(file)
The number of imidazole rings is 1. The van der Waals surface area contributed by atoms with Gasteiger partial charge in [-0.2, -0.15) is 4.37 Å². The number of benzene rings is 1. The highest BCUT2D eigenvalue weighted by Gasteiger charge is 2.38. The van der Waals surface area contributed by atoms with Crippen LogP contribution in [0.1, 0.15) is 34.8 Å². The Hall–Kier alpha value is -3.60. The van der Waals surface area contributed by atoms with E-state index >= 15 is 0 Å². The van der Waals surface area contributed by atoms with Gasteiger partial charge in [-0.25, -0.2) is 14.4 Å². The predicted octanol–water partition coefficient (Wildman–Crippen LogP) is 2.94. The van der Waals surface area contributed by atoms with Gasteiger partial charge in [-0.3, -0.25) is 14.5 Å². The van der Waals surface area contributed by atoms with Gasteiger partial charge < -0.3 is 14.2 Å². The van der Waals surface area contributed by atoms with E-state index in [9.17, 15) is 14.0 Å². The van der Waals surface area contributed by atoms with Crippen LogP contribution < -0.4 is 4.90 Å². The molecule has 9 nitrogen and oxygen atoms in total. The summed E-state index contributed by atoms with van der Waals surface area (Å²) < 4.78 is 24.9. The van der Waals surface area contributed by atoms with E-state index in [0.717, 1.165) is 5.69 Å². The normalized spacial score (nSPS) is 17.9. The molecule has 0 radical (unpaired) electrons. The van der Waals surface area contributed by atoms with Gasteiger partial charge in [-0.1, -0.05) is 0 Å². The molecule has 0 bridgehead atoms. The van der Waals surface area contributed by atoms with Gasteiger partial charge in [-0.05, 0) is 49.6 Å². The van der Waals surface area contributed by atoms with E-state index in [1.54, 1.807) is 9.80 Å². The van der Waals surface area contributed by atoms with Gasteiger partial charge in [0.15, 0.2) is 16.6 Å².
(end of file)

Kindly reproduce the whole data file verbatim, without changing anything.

The number of imidazole rings is 1. The van der Waals surface area contributed by atoms with Gasteiger partial charge in [-0.2, -0.15) is 4.37 Å². The number of benzene rings is 1. The highest BCUT2D eigenvalue weighted by Gasteiger charge is 2.38. The van der Waals surface area contributed by atoms with Crippen LogP contribution in [0.1, 0.15) is 34.8 Å². The Hall–Kier alpha value is -3.60. The van der Waals surface area contributed by atoms with E-state index >= 15 is 0 Å². The van der Waals surface area contributed by atoms with Gasteiger partial charge in [-0.25, -0.2) is 14.4 Å². The predicted octanol–water partition coefficient (Wildman–Crippen LogP) is 2.94. The van der Waals surface area contributed by atoms with Gasteiger partial charge in [-0.3, -0.25) is 14.5 Å². The van der Waals surface area contributed by atoms with Gasteiger partial charge < -0.3 is 14.2 Å². The van der Waals surface area contributed by atoms with E-state index in [9.17, 15) is 14.0 Å². The van der Waals surface area contributed by atoms with Crippen LogP contribution < -0.4 is 4.90 Å². The molecule has 9 nitrogen and oxygen atoms in total. The summed E-state index contributed by atoms with van der Waals surface area (Å²) < 4.78 is 24.9. The van der Waals surface area contributed by atoms with E-state index in [0.717, 1.165) is 5.69 Å². The normalized spacial score (nSPS) is 17.9. The molecule has 0 radical (unpaired) electrons. The van der Waals surface area contributed by atoms with Gasteiger partial charge in [-0.1, -0.05) is 0 Å². The molecule has 0 bridgehead atoms. The van der Waals surface area contributed by atoms with Gasteiger partial charge in [-0.05, 0) is 49.6 Å². The van der Waals surface area contributed by atoms with E-state index in [1.54, 1.807) is 9.80 Å². The van der Waals surface area contributed by atoms with Gasteiger partial charge in [0.15, 0.2) is 16.6 Å².